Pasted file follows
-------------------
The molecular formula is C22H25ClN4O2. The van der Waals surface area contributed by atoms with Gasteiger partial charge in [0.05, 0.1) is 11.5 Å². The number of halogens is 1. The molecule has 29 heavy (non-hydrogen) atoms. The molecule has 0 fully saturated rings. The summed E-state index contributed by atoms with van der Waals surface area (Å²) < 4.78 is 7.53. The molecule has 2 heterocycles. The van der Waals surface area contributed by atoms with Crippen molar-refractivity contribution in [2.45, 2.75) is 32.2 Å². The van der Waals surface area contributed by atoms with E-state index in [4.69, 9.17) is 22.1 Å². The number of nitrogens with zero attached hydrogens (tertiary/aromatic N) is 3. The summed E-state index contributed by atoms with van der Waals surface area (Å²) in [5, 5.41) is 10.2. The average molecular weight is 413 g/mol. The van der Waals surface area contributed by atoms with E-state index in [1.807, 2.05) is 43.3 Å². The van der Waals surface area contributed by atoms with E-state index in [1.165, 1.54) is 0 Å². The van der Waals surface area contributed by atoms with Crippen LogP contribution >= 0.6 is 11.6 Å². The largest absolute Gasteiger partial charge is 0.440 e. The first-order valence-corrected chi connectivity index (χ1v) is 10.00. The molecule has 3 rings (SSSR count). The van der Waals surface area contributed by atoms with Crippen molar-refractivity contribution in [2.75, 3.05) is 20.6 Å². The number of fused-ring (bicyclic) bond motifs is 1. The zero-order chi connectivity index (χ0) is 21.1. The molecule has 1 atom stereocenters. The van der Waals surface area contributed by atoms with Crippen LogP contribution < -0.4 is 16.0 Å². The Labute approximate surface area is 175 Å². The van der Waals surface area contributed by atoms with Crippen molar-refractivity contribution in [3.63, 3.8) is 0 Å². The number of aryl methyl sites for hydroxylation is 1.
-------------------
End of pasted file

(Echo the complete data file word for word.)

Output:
The molecular formula is C22H25ClN4O2. The van der Waals surface area contributed by atoms with Gasteiger partial charge in [0.05, 0.1) is 11.5 Å². The number of halogens is 1. The molecule has 29 heavy (non-hydrogen) atoms. The molecule has 0 fully saturated rings. The summed E-state index contributed by atoms with van der Waals surface area (Å²) < 4.78 is 7.53. The molecule has 2 heterocycles. The van der Waals surface area contributed by atoms with Crippen molar-refractivity contribution in [2.45, 2.75) is 32.2 Å². The van der Waals surface area contributed by atoms with E-state index in [4.69, 9.17) is 22.1 Å². The number of nitrogens with zero attached hydrogens (tertiary/aromatic N) is 3. The summed E-state index contributed by atoms with van der Waals surface area (Å²) in [5, 5.41) is 10.2. The average molecular weight is 413 g/mol. The van der Waals surface area contributed by atoms with E-state index in [1.807, 2.05) is 43.3 Å². The van der Waals surface area contributed by atoms with E-state index in [1.165, 1.54) is 0 Å². The van der Waals surface area contributed by atoms with Crippen LogP contribution >= 0.6 is 11.6 Å². The largest absolute Gasteiger partial charge is 0.440 e. The first-order valence-corrected chi connectivity index (χ1v) is 10.00. The molecule has 3 rings (SSSR count). The van der Waals surface area contributed by atoms with Crippen molar-refractivity contribution in [2.75, 3.05) is 20.6 Å². The number of fused-ring (bicyclic) bond motifs is 1. The zero-order chi connectivity index (χ0) is 21.1. The molecule has 1 atom stereocenters. The van der Waals surface area contributed by atoms with Crippen LogP contribution < -0.4 is 16.0 Å². The Labute approximate surface area is 175 Å². The van der Waals surface area contributed by atoms with Crippen molar-refractivity contribution in [3.63, 3.8) is 0 Å². The number of aryl methyl sites for hydroxylation is 1.